Literary Collaboration

From the Washington Post Invitational
Readers were asked to combine the works of two authors and provide a suitable blurb.

Honorable Mentions:

"2001: A Space Iliad"-The Hal 9000 computer wages an insane 10-year war against the Greeks after falling victim to the Y2K bug.

"Curious Georgefather"-The monkey finally sticks his nose where it don't belong.

"The Hunchback Also Rises"-Hideously deformed fellow is cloistered in bell tower by despicable clergymen. And that's the good news ...

"The Maltese Faulkner"-Is the black bird a tortured symbol of Sam's struggles with race and family? Does it signify his decay of soul along with the soul of the Old South? Is it merely a crow, mocking his attempts to understand? Or is it worth a cool mil?

"The Silence of the Hams"-In this endearing update of the Seuss classic, young Sam-I-Am presses unconventional foodstuffs on his friend, Hannibal, who turns the tables.

"Portnoy's Choice": A man is forced to choose between his right and left hand.

"Jane Eyre Jordan": Plucky English orphan girl survives hardships to lead the Chicago Bulls to the NBA championship.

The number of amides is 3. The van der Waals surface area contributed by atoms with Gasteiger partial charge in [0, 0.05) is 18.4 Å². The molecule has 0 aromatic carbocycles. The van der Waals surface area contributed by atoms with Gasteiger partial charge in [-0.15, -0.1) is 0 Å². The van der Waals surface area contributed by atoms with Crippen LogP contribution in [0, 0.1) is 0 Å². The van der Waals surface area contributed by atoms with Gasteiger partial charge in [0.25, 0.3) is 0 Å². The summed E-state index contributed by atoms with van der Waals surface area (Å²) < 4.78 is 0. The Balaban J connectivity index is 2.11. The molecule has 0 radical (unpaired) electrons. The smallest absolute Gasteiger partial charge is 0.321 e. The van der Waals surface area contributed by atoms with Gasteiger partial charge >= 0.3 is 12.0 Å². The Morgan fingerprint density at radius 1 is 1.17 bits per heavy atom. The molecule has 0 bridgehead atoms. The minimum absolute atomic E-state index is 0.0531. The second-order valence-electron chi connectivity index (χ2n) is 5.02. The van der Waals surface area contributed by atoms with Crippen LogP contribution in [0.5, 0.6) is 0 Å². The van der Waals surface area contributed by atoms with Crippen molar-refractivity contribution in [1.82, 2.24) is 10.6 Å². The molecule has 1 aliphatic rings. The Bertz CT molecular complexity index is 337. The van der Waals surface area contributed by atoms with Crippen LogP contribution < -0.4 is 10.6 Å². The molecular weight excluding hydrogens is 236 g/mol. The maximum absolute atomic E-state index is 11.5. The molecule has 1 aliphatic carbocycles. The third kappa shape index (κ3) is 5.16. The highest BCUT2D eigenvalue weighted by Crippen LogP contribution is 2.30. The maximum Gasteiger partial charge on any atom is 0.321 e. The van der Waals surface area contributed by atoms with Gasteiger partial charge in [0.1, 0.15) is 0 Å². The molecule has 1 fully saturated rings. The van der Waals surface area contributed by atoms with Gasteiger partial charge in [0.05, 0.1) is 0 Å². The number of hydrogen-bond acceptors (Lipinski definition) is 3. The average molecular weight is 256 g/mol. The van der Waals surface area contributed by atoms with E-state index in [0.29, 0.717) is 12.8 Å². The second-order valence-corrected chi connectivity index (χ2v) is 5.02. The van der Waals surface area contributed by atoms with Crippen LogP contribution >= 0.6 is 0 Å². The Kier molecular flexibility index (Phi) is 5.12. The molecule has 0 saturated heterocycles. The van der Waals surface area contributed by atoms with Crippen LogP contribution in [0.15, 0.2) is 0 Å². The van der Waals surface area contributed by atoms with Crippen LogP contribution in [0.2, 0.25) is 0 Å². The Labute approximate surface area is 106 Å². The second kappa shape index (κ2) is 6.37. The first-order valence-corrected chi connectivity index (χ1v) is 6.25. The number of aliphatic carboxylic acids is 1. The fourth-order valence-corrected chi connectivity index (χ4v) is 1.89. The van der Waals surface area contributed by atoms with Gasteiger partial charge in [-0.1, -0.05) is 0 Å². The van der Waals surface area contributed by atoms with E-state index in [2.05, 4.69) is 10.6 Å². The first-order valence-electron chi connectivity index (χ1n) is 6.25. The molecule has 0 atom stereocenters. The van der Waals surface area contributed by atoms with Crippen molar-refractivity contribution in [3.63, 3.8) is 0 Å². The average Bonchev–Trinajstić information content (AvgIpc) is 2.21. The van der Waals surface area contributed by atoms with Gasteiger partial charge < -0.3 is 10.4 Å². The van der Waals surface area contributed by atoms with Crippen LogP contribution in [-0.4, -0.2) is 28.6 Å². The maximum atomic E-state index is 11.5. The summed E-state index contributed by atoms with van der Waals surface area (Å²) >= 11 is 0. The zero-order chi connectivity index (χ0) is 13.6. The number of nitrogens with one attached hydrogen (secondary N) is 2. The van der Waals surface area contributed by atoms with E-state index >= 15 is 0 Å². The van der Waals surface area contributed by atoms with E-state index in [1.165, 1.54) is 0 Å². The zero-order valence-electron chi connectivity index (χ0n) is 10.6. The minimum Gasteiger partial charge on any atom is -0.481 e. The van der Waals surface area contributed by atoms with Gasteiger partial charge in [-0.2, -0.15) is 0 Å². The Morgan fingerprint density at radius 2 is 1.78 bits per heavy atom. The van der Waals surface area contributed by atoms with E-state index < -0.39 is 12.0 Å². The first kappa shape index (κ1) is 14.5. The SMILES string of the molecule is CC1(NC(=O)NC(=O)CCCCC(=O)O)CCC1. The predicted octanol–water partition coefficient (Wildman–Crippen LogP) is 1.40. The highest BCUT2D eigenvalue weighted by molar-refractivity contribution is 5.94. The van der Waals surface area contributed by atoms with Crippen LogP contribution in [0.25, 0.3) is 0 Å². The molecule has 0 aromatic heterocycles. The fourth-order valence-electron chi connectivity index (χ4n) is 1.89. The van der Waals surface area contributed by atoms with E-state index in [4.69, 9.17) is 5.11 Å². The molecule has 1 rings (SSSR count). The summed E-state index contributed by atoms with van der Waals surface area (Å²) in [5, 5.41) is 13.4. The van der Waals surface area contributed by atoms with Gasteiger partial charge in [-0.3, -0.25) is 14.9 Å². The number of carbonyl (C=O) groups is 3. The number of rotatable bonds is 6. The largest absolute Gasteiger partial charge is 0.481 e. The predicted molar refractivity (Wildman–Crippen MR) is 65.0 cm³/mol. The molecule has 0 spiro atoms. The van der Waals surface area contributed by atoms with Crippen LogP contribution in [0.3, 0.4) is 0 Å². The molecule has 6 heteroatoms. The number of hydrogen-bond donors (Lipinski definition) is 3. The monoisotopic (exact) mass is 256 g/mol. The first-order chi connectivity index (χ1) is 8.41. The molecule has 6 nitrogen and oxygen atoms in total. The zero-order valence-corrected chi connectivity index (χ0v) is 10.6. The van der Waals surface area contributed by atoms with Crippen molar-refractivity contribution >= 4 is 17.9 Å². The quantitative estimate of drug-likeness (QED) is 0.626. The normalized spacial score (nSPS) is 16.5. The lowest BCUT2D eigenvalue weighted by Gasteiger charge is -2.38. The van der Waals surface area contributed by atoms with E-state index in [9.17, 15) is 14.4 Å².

"Nicholas and Alexandra Nickleby"-Having narrowly escaped a Bolshevik firing squad, the former czar and czarina join a troupe of actors only to find that playing the Palace isn't as grand as living in it.

"Catch-22 in the Rye"-Holden learns that if you're insane, you'll probably flunk out of prep school, but if you're flunking out of prep school, you're probably not insane.

"Tarzan of the Grapes"-The beleaguered Okies of the dust bowl are saved by a strong and brave savage who swings from grapevine to grapevine.

"Where's Walden?"-Alas, the challenge of locating Henry David Thoreau in each richly detailed drawing loses its appeal when it quickly becomes clear that he is always in the woods.

"Looking for Mr. Godot"-A young woman waits for Mr. Right to enter her life. She has a looong wait.

"Rikki-Kon-Tiki-Tavi"-Thor Heyerdahl recounts his attempt to prove Rudyard Kipling's theory that the mongoose first came to India on a raft from Polynesia.

Second Runner-Up:

"Machiavelli's The Little Prince"--Antoine de Saint- Exupery's classic children's tale as presented by Machiavelli. The whimsy of human nature is embodied in many delightful and intriguing characters, all of whom are executed.

First Runner-Up:

"Green Eggs and Hamlet"
Would you kill him in his bed?
Thrust a dagger through his head?
I would not, could not, kill the King.
I could not do that evil thing.
I would not wed this girl, you see.
Now get her to a nunnery.

The Winner:

"Fahrenheit 451 of the Vanities"-An '80s yuppie is denied books. He does not object, or even notice.

Return to humor list